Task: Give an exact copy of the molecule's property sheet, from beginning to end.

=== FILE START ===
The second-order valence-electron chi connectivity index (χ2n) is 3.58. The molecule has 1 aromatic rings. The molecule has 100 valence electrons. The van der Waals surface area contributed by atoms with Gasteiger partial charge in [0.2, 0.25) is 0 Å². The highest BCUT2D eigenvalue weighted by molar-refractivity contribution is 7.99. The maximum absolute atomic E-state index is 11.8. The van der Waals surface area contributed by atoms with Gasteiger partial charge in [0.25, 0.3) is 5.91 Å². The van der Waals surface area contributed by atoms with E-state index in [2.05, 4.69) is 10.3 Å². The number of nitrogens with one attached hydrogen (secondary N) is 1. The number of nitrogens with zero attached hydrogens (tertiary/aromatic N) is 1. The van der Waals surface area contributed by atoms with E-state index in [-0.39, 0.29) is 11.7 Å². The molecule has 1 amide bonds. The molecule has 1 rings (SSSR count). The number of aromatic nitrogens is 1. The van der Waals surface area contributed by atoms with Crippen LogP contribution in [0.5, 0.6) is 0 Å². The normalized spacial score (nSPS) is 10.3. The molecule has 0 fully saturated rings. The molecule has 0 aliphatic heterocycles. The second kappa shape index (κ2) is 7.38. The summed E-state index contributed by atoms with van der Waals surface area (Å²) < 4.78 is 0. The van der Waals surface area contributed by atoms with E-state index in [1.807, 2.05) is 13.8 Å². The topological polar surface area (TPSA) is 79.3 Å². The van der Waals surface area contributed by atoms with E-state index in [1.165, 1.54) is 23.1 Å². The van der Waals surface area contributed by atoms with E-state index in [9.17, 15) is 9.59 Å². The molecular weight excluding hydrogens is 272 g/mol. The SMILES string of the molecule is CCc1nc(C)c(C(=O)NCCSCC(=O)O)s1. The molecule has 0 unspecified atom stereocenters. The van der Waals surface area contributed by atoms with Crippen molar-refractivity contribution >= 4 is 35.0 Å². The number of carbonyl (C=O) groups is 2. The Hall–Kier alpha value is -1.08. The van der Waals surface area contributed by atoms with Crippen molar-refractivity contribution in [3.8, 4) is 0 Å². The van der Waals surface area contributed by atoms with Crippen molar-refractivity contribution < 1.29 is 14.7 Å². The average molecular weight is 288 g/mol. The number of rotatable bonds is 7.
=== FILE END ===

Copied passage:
The second-order valence-electron chi connectivity index (χ2n) is 3.58. The molecule has 1 aromatic rings. The molecule has 100 valence electrons. The van der Waals surface area contributed by atoms with Gasteiger partial charge in [0.2, 0.25) is 0 Å². The highest BCUT2D eigenvalue weighted by molar-refractivity contribution is 7.99. The maximum absolute atomic E-state index is 11.8. The van der Waals surface area contributed by atoms with Gasteiger partial charge in [0.25, 0.3) is 5.91 Å². The van der Waals surface area contributed by atoms with E-state index in [2.05, 4.69) is 10.3 Å². The number of nitrogens with one attached hydrogen (secondary N) is 1. The number of nitrogens with zero attached hydrogens (tertiary/aromatic N) is 1. The van der Waals surface area contributed by atoms with E-state index in [-0.39, 0.29) is 11.7 Å². The molecule has 1 amide bonds. The molecule has 1 rings (SSSR count). The number of aromatic nitrogens is 1. The van der Waals surface area contributed by atoms with Crippen LogP contribution in [0.5, 0.6) is 0 Å². The normalized spacial score (nSPS) is 10.3. The molecule has 0 fully saturated rings. The molecule has 0 aliphatic heterocycles. The second kappa shape index (κ2) is 7.38. The summed E-state index contributed by atoms with van der Waals surface area (Å²) < 4.78 is 0. The van der Waals surface area contributed by atoms with E-state index in [1.807, 2.05) is 13.8 Å². The topological polar surface area (TPSA) is 79.3 Å². The van der Waals surface area contributed by atoms with E-state index in [1.165, 1.54) is 23.1 Å². The van der Waals surface area contributed by atoms with E-state index in [9.17, 15) is 9.59 Å². The molecular weight excluding hydrogens is 272 g/mol. The SMILES string of the molecule is CCc1nc(C)c(C(=O)NCCSCC(=O)O)s1. The molecule has 0 unspecified atom stereocenters. The van der Waals surface area contributed by atoms with Crippen molar-refractivity contribution >= 4 is 35.0 Å². The number of carbonyl (C=O) groups is 2. The Hall–Kier alpha value is -1.08. The van der Waals surface area contributed by atoms with Crippen molar-refractivity contribution in [3.8, 4) is 0 Å². The van der Waals surface area contributed by atoms with Crippen molar-refractivity contribution < 1.29 is 14.7 Å². The average molecular weight is 288 g/mol. The number of rotatable bonds is 7.